Birds of the Flow Country

29/02/2024 2:51pm
Wader golden plover

Spring and Summer is the perfect time to discover the array of bird species found here on the bog as they return to pair up and breed. The Flow Country hosts an unparalleled bird assemblage in terms of variety and abundance of species compared with other blanket bogs around the world. From gliding Hen Harriers, shy Golden Plovers and wailing Red-throated Divers, here we’ll learn about why these birds call the blanket bog in the North of Scotland their home.


You’ve possibly already heard about the diverse breeding waders of the Flow Country. The open peatland landscape provides the ideal habitat for Golden Plover, Dunlin and Greenshank, all of which are found breeding here in relatively high densities. Dunlin, as their name “Dun” meaning hill in Gaelic and “Linne” meaning pool or pond suggests, are found amongst the small ponds of pool systems, whilst Golden Plover often reveal themselves calling atop mossy hummocks.


 Wader golden plover


Have you ever been deceived by a wader such as golden plovers (pictured above)? They can be found to feign injury such as a broken wing to distract potential predators from nest sites. Credit: RSPB




Dunlindunlin (pictured here) and Golden Plover can often be found alongside each other, an association which has earned Dunlin the nickname of ‘Plover’s page’. Credit: RSPB



 greenshank chick

The chicks of Greenshank (pictured above) and other waders are extremely well camouflaged in amongst the peatland vegetation. Credit: RSPB


Ducks such as the Common Scoter breed in the upland lochs of Caithness and Sutherland. These dark ducks were once widespread in the UK but now exist here at the very edge of their range. We carry out annual surveys to help us understand the ecology of the species and develop conservation measures to help them. Red-throated and Black-throated Divers also breed on these inland lochs. Black-throats, with their beautiful black and white markings, can be found sitting low in the water and diving with ease in lochs and along the coastline.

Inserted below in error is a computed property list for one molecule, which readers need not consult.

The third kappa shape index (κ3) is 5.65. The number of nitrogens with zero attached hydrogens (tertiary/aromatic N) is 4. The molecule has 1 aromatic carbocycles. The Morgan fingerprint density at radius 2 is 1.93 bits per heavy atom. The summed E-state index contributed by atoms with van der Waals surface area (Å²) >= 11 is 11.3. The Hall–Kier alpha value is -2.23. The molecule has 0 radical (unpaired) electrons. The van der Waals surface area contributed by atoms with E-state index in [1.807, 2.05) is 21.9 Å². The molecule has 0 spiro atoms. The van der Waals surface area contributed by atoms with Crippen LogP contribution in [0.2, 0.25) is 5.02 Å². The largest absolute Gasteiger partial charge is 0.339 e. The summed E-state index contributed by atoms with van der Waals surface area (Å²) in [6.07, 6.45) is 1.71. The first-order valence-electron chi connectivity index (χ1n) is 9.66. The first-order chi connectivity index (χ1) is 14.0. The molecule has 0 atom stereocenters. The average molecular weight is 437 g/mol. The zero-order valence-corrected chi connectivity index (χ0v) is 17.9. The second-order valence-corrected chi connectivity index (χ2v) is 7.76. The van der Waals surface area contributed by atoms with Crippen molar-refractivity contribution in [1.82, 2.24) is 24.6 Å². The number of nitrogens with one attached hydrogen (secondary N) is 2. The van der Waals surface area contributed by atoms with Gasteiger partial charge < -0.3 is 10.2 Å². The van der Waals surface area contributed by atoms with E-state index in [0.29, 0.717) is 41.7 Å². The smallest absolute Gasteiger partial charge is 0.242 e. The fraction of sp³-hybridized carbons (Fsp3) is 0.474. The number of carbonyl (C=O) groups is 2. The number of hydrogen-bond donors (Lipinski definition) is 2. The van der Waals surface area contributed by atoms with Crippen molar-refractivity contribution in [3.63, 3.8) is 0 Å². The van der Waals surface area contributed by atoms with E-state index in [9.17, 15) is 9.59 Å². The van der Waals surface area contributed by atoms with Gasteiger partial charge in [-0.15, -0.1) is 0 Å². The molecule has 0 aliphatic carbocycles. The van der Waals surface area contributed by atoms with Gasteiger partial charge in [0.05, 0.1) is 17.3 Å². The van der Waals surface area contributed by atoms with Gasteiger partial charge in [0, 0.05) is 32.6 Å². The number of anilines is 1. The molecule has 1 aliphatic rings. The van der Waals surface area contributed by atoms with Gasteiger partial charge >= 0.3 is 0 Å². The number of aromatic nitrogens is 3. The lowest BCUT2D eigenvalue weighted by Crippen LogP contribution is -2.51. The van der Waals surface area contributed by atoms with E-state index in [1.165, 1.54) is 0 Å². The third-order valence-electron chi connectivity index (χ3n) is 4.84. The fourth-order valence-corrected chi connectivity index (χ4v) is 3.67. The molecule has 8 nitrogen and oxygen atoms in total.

black throated diver

Black-throated Diver nests are often vulnerable to fluctuations in water levels, floating nest platforms are used in the Flow Country to improve their breeding success. Credit: Andy Hay



 black throated diver legs

Divers’ legs are set far to the rear of their bodies, meaning they are excellent swimmers underwater but incredibly clumsy on land. Credit: Andy Hay


In the open skies above the bog, raptors roam. Hen Harriers are perhaps the most iconic, the characteristic grey body and black wing tips of the males make them easily recognisable. Find them skydancing above their territories in the sheltered straths of the Flow Country and making food passes over nests. Look out for other raptors such as Golden Eagle, Merlin or Short-Eared Owl. 



 hen harrier

 Skylarks and Meadow Pipits are the main diet of Hen Harriers (pictured here). Credit: Andy Hay


The sheer expanse and quality of the blanket bog in the Flow Country means that there is a diversity of habitats which can in turn, support a wide range of wetland and moorland bird species. With this in mind, you can see why this incredible assemblage of species contributes to the outstanding international importance of the Flow Country and makes it a worthwhile bid for UNESCO World Heritage Site Status.

 common scoter

Common Scoter are found towards the Southern end of their range in the Flow Country. Credit: Andy Hay